This week, our Free Culture Book Club plays The House, a browser game.

Introductory screen for The House

To give this series some sense of organization, here are some basic facts without much in the way of context.

  • Full Title: The House
  • Location:
  • Released: 2012
  • License: MIT and CC-BY
  • Creator: Artur Kot
  • Length: Likely less than an hour, for most people
  • Content Advisories: Jump scares, some horror elements, one timed puzzle, multiple Lights Out-style puzzles, reference to death

This should go without saying—even though I’m going to repeat it with every Book Club installment—but Content Advisories are not any sort of judgment on my part, just topics that come up in the work that I noticed and might benefit from a particular mood or head space for certain audiences. It’s to help you make a decision, rather than a decision in and of itself.

The House

Here’s what Kot has to say about the game.

I’ve wanted to create a game since a long time. You know—one of those cool things you’d like try. :) When I started working on this project I had only basic knowledge about JS. Very basic. I didn’t even know how to define an array and JS objects and methods were some kind of mystery. Thanks to this game my skills have developed tremendously. I’m still far from calling myself “pro JS dev” but I’ve got significantly closer.

You can play it right here. Please mind that:

  • it’s very, very short,
  • it’s my first game ever. :)

It is, in fact, short. Go play it, if you haven’t, and come back. It’s not exactly a twist, but if you’re the sort concerned about reaching them unaware, this is your final warning.

What Works Well?

While the premise of someone feeling trapped between life and death is common in most forms of fiction, I can’t think of a game built specifically around the concept. And it manages to tell that story reasonably well, given the constraints.

Players are also unlikely to get stuck for very long. I can only think of one situation—returning to the picture to access the gate, late in the game—where there’s any confusion about the required next steps. And marginal cases often have a hint, somewhere.

What Works…Less Well?

A general flaw is how little the player can affect anything. This is understandable for a first game, of course, and has always been painfully common in the gaming industry. But especially considering that the subject of the story is ultimately so gloomy, it would still be nice if any choices made any difference when playing.

Lights Out is honestly not that much fun as a puzzle required for progress, certainly not multiple times in a row. Fortunately, this is an HTML-based game, so it’s not particularly difficult to cheat 🤫.


The game hasn’t been updated in two years, but Kot has updated it, and still appears to check in at GitHub, where the project repository is. So, it seems like he might be receptive to help, though it might take a while to coordinate.

What’s Adaptable?

There’s a part of me that says that there isn’t anything that’s adaptable. After all, there’s really only one character (two, if you count the fish), and he deliberately doesn’t have a name or identity other than being a white man. I assume that he’s white, because we do see partial facial features in the bathroom mirror, but that could be over-reaching. He’s definitely a man, though, because he’s referred to by pronoun a couple of times.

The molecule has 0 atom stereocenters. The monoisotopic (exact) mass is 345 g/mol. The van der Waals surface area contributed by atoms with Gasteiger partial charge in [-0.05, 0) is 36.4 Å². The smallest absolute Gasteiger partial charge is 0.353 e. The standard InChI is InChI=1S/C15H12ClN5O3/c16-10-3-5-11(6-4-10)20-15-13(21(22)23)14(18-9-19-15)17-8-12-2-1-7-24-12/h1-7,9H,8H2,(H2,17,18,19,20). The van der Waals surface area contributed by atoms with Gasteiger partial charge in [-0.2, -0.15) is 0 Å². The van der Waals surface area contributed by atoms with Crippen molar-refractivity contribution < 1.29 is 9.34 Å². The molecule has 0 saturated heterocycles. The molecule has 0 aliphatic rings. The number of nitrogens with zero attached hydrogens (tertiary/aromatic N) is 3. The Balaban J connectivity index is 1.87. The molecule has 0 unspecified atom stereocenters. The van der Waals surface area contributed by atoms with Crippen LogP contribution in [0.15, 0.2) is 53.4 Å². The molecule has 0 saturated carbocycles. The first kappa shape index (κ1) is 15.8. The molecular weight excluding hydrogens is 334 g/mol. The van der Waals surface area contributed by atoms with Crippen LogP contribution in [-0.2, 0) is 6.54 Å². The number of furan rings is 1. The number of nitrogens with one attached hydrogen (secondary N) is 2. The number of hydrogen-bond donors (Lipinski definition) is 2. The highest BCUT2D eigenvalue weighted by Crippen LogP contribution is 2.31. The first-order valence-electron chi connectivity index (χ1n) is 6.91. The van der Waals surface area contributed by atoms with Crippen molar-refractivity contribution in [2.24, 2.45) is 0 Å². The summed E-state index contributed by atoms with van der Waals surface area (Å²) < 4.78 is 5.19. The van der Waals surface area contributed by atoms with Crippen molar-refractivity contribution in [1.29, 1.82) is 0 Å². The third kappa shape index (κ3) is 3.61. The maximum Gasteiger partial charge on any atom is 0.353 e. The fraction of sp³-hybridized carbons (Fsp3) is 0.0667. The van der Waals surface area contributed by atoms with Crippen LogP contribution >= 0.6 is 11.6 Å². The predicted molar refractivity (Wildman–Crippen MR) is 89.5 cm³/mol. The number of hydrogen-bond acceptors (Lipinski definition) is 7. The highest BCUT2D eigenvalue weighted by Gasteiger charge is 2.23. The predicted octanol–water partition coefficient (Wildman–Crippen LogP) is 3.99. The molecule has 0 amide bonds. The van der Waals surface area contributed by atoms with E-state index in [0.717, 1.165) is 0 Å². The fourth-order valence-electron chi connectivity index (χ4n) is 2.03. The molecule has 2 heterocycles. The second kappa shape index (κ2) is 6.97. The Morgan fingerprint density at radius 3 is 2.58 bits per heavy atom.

Regardless of the vagueness, however, it’s possible to view this game in an entirely different way: That this—or variants on this general theme—is a path that people take to arrive in their afterlife. The idea that you should be willing to see through illusions and literally embrace your darkest aspects seems to be at least as reasonable as paying a ferry fare that you needed to know to be buried with. In that case, everything in the game could plausibly be adapted, tailored to the specific victim.

However, it’s also worth taking a look at the train in the game…

The House's train

Now compare it to this train.

Billy boards the train

If you don’t recognize it, that’s how Billy Batson arrives at Shazam’s secret underground home to be transformed into Captain Marvel. I’m not suggesting that Billy died in 1940, that our avatar is about to become a superhero, that Kot has any affinity for comic books, or even that the two situations are closely (or deliberately) connected. However, when I see a magic subway that takes you someplace weirder to test your heart, that’s where my mind goes.


Next time, we’ll watch The Adventures of Boris Munchausen, a short animated series with some connections to the Morevna Project, but the connections seem loose enough that I can justify thinking of it as a different source of content.

While we wait for that, what does everybody else think about The House?

Credits: The header image was extracted from the game’s title screen and the train comes directly from the game’s assets, and so should be available under the terms of the Creative Commons Attribution 3.0 Unported license. The Captain Marvel panel is from Whiz Comics #2, in the public domain due to a failure to renew the copyright.